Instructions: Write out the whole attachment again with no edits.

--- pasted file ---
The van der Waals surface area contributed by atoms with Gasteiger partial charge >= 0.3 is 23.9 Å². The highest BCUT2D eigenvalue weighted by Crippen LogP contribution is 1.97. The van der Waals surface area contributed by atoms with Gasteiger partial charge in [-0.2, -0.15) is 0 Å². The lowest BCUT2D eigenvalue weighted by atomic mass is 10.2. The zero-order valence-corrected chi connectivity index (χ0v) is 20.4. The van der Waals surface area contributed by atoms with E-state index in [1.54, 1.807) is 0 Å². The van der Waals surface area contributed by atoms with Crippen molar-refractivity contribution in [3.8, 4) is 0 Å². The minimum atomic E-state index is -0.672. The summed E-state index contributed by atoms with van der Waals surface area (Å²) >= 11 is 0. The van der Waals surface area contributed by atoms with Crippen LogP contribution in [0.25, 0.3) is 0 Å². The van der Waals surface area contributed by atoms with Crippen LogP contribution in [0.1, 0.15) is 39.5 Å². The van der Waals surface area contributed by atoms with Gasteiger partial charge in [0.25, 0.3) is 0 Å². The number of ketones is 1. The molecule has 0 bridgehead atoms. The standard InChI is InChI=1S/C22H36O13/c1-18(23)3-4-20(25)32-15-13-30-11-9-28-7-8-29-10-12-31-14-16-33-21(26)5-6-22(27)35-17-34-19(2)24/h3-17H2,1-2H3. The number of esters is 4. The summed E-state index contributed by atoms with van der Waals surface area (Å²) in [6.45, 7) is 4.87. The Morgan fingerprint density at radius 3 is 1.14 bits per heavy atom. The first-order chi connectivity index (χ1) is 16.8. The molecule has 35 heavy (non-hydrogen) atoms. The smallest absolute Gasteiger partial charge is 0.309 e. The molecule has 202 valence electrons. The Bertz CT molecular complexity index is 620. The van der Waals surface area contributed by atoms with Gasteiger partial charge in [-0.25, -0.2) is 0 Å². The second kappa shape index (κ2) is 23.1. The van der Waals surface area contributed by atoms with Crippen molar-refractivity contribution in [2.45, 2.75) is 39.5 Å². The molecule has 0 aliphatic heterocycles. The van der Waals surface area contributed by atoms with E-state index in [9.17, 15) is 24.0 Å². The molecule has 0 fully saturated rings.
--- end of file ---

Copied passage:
The van der Waals surface area contributed by atoms with Gasteiger partial charge >= 0.3 is 23.9 Å². The highest BCUT2D eigenvalue weighted by Crippen LogP contribution is 1.97. The van der Waals surface area contributed by atoms with Gasteiger partial charge in [-0.2, -0.15) is 0 Å². The lowest BCUT2D eigenvalue weighted by atomic mass is 10.2. The zero-order valence-corrected chi connectivity index (χ0v) is 20.4. The van der Waals surface area contributed by atoms with E-state index in [1.54, 1.807) is 0 Å². The van der Waals surface area contributed by atoms with Crippen molar-refractivity contribution in [3.8, 4) is 0 Å². The minimum atomic E-state index is -0.672. The summed E-state index contributed by atoms with van der Waals surface area (Å²) >= 11 is 0. The van der Waals surface area contributed by atoms with Crippen LogP contribution in [0.25, 0.3) is 0 Å². The van der Waals surface area contributed by atoms with Crippen LogP contribution in [0.1, 0.15) is 39.5 Å². The van der Waals surface area contributed by atoms with Gasteiger partial charge in [0.25, 0.3) is 0 Å². The number of ketones is 1. The molecule has 0 bridgehead atoms. The standard InChI is InChI=1S/C22H36O13/c1-18(23)3-4-20(25)32-15-13-30-11-9-28-7-8-29-10-12-31-14-16-33-21(26)5-6-22(27)35-17-34-19(2)24/h3-17H2,1-2H3. The number of esters is 4. The summed E-state index contributed by atoms with van der Waals surface area (Å²) in [6.45, 7) is 4.87. The Morgan fingerprint density at radius 3 is 1.14 bits per heavy atom. The first-order chi connectivity index (χ1) is 16.8. The molecule has 35 heavy (non-hydrogen) atoms. The smallest absolute Gasteiger partial charge is 0.309 e. The molecule has 202 valence electrons. The Bertz CT molecular complexity index is 620. The van der Waals surface area contributed by atoms with Gasteiger partial charge in [-0.25, -0.2) is 0 Å². The second kappa shape index (κ2) is 23.1. The van der Waals surface area contributed by atoms with Crippen molar-refractivity contribution in [2.45, 2.75) is 39.5 Å². The molecule has 0 aliphatic heterocycles. The van der Waals surface area contributed by atoms with E-state index in [9.17, 15) is 24.0 Å². The molecule has 0 fully saturated rings.